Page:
You can meet a new lover in unexpected places -- like on a bus, at a winery, or at a pharmacy counter.
Such a chance encounter allows for the relationship to develop organically, right down to the bitter organic end.
For some people, though, chance encounters tend not to offer the precision they require. One of those people is Japanese programmer Noriko Higashi.
She, you see, knows precisely what she wants. Please believe me, it's quite a lot.
GitHub, a leading repository of open-source code, has been hit by two days of denial-of-service attacks.
The attacks, which shut the service down temporarily on Thursday, and which slowed it down today before things returned to normal, were an odd turn of events for a site that's a favorite among coders, and an increasingly popular place to find programming talent.
According to GitHub's Liz Clinkenbeard, the service suffered a "major service interruption" due to a distributed denial-of-service attack yesterday, and a minor interruption on GitHub Pages today due to a denial-of-service attack. The service is back … Read more
YouTube launched "Elections Hub" today -- its one-stop shop for this year's election coverage.
The video service announced that with this specialized channel, all live speeches from the upcoming Democratic and Republican National Conventions will be streamed. Also, people can watch Google+ Hangouts and live streams of the official presidential and vice presidential debates. The channel debuted today and will available through Election Day.
LinkedIn is so 2011.
In the red-hot market for skilled software engineers, companies looking to make great hires are discovering that relying on traditional services that showcase candidates' work histories -- but not their actual work -- is a great way to miss out on the best available talent.
These days, there's a new game in town -- GitHub, a place where hiring managers and recruiters alike are increasingly turning to find not just the potential employees who look best on paper, but the ones that actively (and publicly) demonstrate their capabilities.
Last month, Andreessen Horowitz, one of the … Read more
Windows Phone developers who want to add in-app purchases to their products can do so, but only on Windows Phone 8.
Guidelines recently posted by Microsoft confirmed that developers "can only add in-app products to Windows Phone 8 apps." This means that users and developers alike using will probably be out of luck.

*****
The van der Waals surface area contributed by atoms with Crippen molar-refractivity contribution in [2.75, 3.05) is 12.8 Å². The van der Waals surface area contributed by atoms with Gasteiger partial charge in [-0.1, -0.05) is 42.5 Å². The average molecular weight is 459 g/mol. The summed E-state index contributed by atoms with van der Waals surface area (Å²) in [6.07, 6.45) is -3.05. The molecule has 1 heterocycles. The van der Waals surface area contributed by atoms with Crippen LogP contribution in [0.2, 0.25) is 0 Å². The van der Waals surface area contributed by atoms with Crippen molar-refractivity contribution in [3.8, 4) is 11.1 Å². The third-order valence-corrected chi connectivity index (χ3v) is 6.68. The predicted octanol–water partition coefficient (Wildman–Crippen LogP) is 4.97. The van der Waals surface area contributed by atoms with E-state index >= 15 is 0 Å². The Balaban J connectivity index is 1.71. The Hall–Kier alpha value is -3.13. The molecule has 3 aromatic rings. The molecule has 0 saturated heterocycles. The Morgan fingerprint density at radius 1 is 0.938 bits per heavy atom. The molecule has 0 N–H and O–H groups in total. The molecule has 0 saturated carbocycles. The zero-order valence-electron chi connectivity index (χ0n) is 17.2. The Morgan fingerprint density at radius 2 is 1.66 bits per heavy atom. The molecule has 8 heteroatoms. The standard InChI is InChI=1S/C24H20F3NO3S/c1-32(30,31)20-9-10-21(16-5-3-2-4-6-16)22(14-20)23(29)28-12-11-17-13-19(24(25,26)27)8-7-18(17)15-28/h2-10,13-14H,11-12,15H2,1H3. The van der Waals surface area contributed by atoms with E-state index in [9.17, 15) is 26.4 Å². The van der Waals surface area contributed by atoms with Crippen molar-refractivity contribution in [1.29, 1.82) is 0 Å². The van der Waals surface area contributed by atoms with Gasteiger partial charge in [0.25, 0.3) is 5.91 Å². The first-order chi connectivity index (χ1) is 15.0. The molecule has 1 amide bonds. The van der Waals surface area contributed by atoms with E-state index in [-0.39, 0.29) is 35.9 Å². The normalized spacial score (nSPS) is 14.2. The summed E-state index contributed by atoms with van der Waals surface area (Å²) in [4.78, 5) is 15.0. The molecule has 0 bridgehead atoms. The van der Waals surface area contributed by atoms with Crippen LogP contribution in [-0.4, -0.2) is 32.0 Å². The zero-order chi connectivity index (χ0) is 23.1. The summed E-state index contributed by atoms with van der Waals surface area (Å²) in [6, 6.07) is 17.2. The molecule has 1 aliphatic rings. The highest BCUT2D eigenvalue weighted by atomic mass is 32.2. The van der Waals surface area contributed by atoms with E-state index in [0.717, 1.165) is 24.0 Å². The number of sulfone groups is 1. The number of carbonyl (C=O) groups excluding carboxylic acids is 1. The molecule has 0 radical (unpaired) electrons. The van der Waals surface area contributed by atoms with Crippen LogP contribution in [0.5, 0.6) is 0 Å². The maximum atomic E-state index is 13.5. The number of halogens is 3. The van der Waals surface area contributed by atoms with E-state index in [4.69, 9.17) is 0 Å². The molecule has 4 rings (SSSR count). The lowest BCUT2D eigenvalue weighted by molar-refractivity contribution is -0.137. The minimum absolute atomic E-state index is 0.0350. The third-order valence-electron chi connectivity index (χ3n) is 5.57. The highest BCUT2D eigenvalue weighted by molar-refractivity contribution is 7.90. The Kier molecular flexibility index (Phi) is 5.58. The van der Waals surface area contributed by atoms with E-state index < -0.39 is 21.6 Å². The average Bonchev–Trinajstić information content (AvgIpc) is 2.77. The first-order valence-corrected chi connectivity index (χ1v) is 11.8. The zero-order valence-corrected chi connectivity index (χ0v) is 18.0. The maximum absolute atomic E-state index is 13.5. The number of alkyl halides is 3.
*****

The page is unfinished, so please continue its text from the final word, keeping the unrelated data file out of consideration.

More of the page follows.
App makers who want to take advantage of the new feature are advised to explain the "fundamentals" of the in-app product, such as alias, price, type, and languages. They also need to provide Microsoft with a name and image … Read more
Samsung's Music Hub app launched on the Samsung Galaxy S3 in Europe back in May, but it's taken until now for the subscription music service to hit our shores. CNET got an eyeful (and an earful) of the Music Hub app on several GS3 devices ahead of launch. Since the software was preproduction, there may be some slight differences between what we saw and the final product.
Never mind the slew of economic concerns -- hell, make that catastrophic concerns -- hanging over the world. Silicon Valley is riding high. And no venture firm is leading the charge harder than Andreessen Horowitz.
The company started three years ago this month by longtime business partners Marc Andreessen and Ben Horowitz (first Netscape, then LoudCloud and Opsware). They've since raised $2.7 billion and have backed 150 companies, including newly-public Facebook, Zynga and Groupon, as well as hot private companies such as Pinterest and AirBnb. Earlier this month, Andreessen Horowitz made a $100 million bet on GitHub, a … Read more
Geeks love GitHub, an online tool for organizing programming projects and communicating about them. And now GitHub-the-company, which has been bootstrapped so far, is getting a $100 million input from Andreessen Horowitz. It's the venture company's largest investment to date.
GitHub is the online interface for Git, a fine-grained tool for managing software development. Git was created by Linus Torvalds.
GitHub was designed to organize open-source projects but can be, and is, used for all types of projects. The service is free for open-source users, but makes money by selling licenses for commercial and corporate use. Enterprise buyers … Read more